4. Revenue streams: Is the book fully serviced?

Seller: A buyer will look for gaps to determine if your book is fully serviced or if there are untapped transactions, outside asset consolidation opportunities, or automated revenue streams such as pre-authorised monthly contributions that offset asset leak. In an environment of fee sensitivity, there’s no doubt buyers also assess the value of a fee-based versus a more transactional practice – and, realistically, question the longevity of products with above average adviser compensation.

Buyer: An “underserved” book presents upside potential through cross-selling, (e.g., insurance products with one-time transaction fees). You might only consider a tapped-out business – where the selling adviser has exhausted these possibilities – at a discount. When it comes to fee-based versus service-based models, the former will factor in among sources of predictable, recurring revenue.

 

5. Structure: Guru or team player?

Seller: Are you a lone wolf, positioned as a “guru” to your clients, or are you part of a team? In addition to the inherent possibility of internal succession candidates within a team structure, a buyer will look at a number of related considerations, such as brand equity, client loyalty and repeatable/learnable processes.

Buyer: It may be a tougher hurdle to acquire client buy-in if the practice you’re vetting has an adviser at the helm with his/her name on the door, and clients who are, in essence, brand-loyal – solely dependent on the stewardship of one individual. Conversely, if there’s a team, you must also assess if colleagues are autonomous, compatible, and profitable, should staff transition be part of the equation.

 

6. Market supply/demand characteristics: Are you thinking ahead?

Seller: If you’re thinking of retiring in five years, start planning NOW, and be aware of the impact of market dynamics: by the time you’re ready to transition, your city/region could be flooded with supply; if you’re in a small town (or retirement community), there may be few local buyers; and it’s also possible that, once you make your retirement objectives known, you get a very attractive knock on the door sooner than anticipated. Successful transitions happen when advisers are informed – and ready – early.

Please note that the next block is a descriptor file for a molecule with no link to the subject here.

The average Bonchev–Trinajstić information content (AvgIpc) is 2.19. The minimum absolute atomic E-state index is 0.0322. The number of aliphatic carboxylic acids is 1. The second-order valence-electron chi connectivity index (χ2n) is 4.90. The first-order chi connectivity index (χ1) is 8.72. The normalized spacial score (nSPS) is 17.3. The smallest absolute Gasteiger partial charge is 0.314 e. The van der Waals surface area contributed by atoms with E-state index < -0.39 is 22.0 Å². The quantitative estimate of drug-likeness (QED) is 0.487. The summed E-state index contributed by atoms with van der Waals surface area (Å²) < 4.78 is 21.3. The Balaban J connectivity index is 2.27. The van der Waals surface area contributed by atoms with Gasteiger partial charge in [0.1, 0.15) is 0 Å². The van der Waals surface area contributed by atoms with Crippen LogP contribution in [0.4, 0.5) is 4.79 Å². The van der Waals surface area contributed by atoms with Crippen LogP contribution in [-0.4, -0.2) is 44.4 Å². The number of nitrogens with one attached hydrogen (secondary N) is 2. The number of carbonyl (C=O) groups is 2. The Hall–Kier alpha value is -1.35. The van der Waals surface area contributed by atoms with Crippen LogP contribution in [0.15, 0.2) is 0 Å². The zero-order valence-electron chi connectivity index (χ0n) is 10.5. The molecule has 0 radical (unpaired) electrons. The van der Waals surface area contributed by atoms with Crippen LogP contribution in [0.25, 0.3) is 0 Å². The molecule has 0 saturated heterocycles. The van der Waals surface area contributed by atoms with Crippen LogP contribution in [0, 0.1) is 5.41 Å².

Buyer: Geography also plays a significant role in a purchase. If a concentration of a seller’s clients is in another city or area are you willing to commit to travel? If closer to home, but still a commute, will you relocate or factor in more time on the road? Another possibility exists: the book gets divided and you acquire only the portion that appeals to you, leaving the rest for a buyer in the market that’s foreign to you.

 

7. And finally: where do you start?

Sellers:

  • You do succession planning for your clients; run yourself through the same process, so you have an actionable blueprint
  • Make your desires known, as appropriate, to your network or service provider, as they may be able to broker a deal between like-minded advisers/firms
  • Some dealer firms compensate for onboarding assets now that may be sold to another adviser in the future, so if transitioning is already on your radar, you should investigate opportunities to get paid twice

 

Buyers:

  • Determine what you can successfully onboard based on your current infrastructure – and what you want those assets to look like
  • Consider approaching your dealer firm to discuss financing options. If you’re doing this independently, research other resources
  • Ensure a strong non-compete to prevent the seller from later re-entering the market, and approaching your newly acquired clients

Risk Disclaimer

The information, opinions, estimates or forecasts contained in this article were obtained from sources reasonably believed to be reliable and are subject to change at any time. It has been produced for information only.
Views and opinions are those of the author and do not necessarily reflect those of BMO Global Asset Management and should not be considered to be a recommendation or solicitation to buy or sell any companies that may be mentioned. No action must be taken or refrained from being taken based on this content alone.